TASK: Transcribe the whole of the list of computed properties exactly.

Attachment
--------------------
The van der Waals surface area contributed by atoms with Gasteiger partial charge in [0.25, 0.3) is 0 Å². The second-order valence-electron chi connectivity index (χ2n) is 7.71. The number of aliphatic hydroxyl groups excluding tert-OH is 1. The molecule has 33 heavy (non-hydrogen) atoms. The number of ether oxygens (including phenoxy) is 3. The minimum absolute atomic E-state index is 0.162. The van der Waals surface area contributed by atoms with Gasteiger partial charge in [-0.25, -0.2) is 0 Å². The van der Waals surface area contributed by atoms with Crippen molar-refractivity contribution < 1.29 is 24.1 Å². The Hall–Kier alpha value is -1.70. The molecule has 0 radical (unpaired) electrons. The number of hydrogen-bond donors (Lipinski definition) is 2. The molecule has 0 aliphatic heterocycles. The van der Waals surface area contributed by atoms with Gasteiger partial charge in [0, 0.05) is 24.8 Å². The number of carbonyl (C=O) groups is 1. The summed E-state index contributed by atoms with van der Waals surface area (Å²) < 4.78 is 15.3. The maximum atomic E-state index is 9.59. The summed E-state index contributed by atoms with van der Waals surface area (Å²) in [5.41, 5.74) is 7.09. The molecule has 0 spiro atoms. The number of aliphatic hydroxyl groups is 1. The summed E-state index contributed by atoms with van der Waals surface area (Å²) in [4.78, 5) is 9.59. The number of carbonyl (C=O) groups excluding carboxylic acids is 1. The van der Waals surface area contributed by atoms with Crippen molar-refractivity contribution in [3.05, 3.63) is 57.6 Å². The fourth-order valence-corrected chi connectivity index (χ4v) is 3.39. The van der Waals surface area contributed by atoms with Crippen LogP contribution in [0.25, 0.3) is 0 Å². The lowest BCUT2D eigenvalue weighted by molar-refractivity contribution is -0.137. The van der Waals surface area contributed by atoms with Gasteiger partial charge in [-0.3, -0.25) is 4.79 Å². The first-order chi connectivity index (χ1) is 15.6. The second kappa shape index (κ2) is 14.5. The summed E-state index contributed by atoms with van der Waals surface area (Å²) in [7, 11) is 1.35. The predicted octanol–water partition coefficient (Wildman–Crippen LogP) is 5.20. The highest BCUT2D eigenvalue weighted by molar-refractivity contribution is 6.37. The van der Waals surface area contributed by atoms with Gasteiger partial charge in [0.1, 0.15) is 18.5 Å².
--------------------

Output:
The van der Waals surface area contributed by atoms with Gasteiger partial charge in [0.25, 0.3) is 0 Å². The second-order valence-electron chi connectivity index (χ2n) is 7.71. The number of aliphatic hydroxyl groups excluding tert-OH is 1. The molecule has 33 heavy (non-hydrogen) atoms. The number of ether oxygens (including phenoxy) is 3. The minimum absolute atomic E-state index is 0.162. The van der Waals surface area contributed by atoms with Gasteiger partial charge in [-0.25, -0.2) is 0 Å². The van der Waals surface area contributed by atoms with Crippen molar-refractivity contribution < 1.29 is 24.1 Å². The Hall–Kier alpha value is -1.70. The molecule has 0 radical (unpaired) electrons. The number of hydrogen-bond donors (Lipinski definition) is 2. The molecule has 0 aliphatic heterocycles. The van der Waals surface area contributed by atoms with Gasteiger partial charge in [0, 0.05) is 24.8 Å². The number of carbonyl (C=O) groups is 1. The summed E-state index contributed by atoms with van der Waals surface area (Å²) < 4.78 is 15.3. The maximum atomic E-state index is 9.59. The summed E-state index contributed by atoms with van der Waals surface area (Å²) in [5.41, 5.74) is 7.09. The molecule has 0 spiro atoms. The number of aliphatic hydroxyl groups is 1. The summed E-state index contributed by atoms with van der Waals surface area (Å²) in [4.78, 5) is 9.59. The number of carbonyl (C=O) groups excluding carboxylic acids is 1. The van der Waals surface area contributed by atoms with Crippen molar-refractivity contribution in [3.05, 3.63) is 57.6 Å². The fourth-order valence-corrected chi connectivity index (χ4v) is 3.39. The van der Waals surface area contributed by atoms with Crippen LogP contribution in [0.25, 0.3) is 0 Å². The lowest BCUT2D eigenvalue weighted by molar-refractivity contribution is -0.137. The van der Waals surface area contributed by atoms with Gasteiger partial charge in [-0.3, -0.25) is 4.79 Å². The first-order chi connectivity index (χ1) is 15.6. The second kappa shape index (κ2) is 14.5. The summed E-state index contributed by atoms with van der Waals surface area (Å²) in [7, 11) is 1.35. The predicted octanol–water partition coefficient (Wildman–Crippen LogP) is 5.20. The highest BCUT2D eigenvalue weighted by molar-refractivity contribution is 6.37. The van der Waals surface area contributed by atoms with Gasteiger partial charge in [0.1, 0.15) is 18.5 Å².